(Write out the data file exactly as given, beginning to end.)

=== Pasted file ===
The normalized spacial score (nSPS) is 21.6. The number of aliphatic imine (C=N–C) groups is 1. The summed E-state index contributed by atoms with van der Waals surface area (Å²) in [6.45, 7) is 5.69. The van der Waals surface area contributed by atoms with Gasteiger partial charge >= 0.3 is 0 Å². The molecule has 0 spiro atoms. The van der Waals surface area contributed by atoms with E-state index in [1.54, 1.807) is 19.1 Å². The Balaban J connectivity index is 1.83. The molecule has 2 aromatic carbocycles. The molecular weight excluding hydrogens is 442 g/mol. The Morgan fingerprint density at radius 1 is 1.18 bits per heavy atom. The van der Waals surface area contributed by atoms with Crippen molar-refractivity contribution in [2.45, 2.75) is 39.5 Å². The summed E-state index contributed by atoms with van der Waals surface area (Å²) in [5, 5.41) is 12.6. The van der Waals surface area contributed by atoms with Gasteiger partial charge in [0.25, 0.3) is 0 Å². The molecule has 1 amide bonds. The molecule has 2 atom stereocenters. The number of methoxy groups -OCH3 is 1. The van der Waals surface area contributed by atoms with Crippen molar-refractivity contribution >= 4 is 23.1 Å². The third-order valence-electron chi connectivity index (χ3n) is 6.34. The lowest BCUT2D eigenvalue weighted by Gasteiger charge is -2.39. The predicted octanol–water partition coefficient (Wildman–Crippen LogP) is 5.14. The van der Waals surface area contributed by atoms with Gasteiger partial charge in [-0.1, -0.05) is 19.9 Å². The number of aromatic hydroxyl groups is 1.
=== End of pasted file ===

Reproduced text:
The normalized spacial score (nSPS) is 21.6. The number of aliphatic imine (C=N–C) groups is 1. The summed E-state index contributed by atoms with van der Waals surface area (Å²) in [6.45, 7) is 5.69. The van der Waals surface area contributed by atoms with Gasteiger partial charge >= 0.3 is 0 Å². The molecule has 0 spiro atoms. The van der Waals surface area contributed by atoms with E-state index in [1.54, 1.807) is 19.1 Å². The Balaban J connectivity index is 1.83. The molecule has 2 aromatic carbocycles. The molecular weight excluding hydrogens is 442 g/mol. The Morgan fingerprint density at radius 1 is 1.18 bits per heavy atom. The van der Waals surface area contributed by atoms with Crippen molar-refractivity contribution in [2.45, 2.75) is 39.5 Å². The summed E-state index contributed by atoms with van der Waals surface area (Å²) in [5, 5.41) is 12.6. The van der Waals surface area contributed by atoms with Gasteiger partial charge in [0.25, 0.3) is 0 Å². The molecule has 1 amide bonds. The molecule has 2 atom stereocenters. The number of methoxy groups -OCH3 is 1. The van der Waals surface area contributed by atoms with Crippen molar-refractivity contribution >= 4 is 23.1 Å². The third-order valence-electron chi connectivity index (χ3n) is 6.34. The lowest BCUT2D eigenvalue weighted by Gasteiger charge is -2.39. The predicted octanol–water partition coefficient (Wildman–Crippen LogP) is 5.14. The van der Waals surface area contributed by atoms with Gasteiger partial charge in [-0.1, -0.05) is 19.9 Å². The number of aromatic hydroxyl groups is 1.